Patricia started her group fitness business soon after getting her qualification as a PT.
Back then she didn’t call it a business though, she just got together a few of her friends and a few of their friends and met in a park twice a week at 6am have Patricia run them through a workout.
She knew she should charge money for it, so she picked an amount that she thought her friends could afford. Soon after she started a Facebook page and then before she new it she had people coming to her sessions that she didn’t even know.
With the initial success of her workouts she decided to add more session times, putting on some evening ones too. She started training a few clients privately too. She was super busy while having a ball helping people doing something she loved. Things were going great.
Or so it seemed.
While Patricia was super busy, for some reason even after a year of running her business she didn’t seem to be making any money. Each month after all the bills were paid there was only a small amount of money left to pay herself even though she was working her butt off.
It started to wear on her. She felt like she was always thinking about her business or answering messages from clients or having to plan new sessions.
After a few more months a job came up in her old profession. It was tough, but she decided she couldn’t live month to month anymore with no end in sight. She took the job and sent out a message to her clients letting them know that sessions would end at the end of the month.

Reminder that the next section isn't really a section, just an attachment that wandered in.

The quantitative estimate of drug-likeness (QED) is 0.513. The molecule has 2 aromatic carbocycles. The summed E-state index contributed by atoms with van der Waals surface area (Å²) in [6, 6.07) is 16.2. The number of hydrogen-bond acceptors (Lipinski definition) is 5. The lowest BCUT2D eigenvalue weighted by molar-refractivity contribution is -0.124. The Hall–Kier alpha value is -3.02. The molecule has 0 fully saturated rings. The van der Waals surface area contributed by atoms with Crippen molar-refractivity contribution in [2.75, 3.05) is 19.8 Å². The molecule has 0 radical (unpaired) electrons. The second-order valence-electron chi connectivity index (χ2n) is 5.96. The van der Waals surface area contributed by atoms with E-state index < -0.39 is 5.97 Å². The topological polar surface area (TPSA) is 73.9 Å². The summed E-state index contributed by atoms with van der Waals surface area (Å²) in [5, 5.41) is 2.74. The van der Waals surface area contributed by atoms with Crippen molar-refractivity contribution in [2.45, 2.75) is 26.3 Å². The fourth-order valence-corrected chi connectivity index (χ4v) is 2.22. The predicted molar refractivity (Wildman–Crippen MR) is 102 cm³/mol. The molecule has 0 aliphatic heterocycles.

Patricia is made up, but her story isn’t.
I’ve heard this story from many trainers leaving the industry over the years of running Bootcamp Ideas and it kinda breaks my heart every time.
90% of trainers in Australia quit in the first 12 months. Recently, I heard the average career length of trainers in New Zealand is 4 months.
There is a way to run a sustainable group fitness business and one of the first things to do is to work out the numbers. With better data you can make better decisions rather than just leaving things 100% to luck.
How much money do you want to earn? How many clients is it going to take to do that? How much will you need to charge?
In the next article I’ll share with you how to work out these numbers. It’s a very useful exercise for helping you create the dream fitness gig that you set out to create all those months or years ago.
Kyle Wood created Bootcamp Ideas in 2010 when he was hunting around on the internet for workout ideas. He ran a successful bootcamp in Victoria, Australia and spends his spare time managing this site, adventuring (or lazying) with his wife and find new ways to make bootcamps even better.
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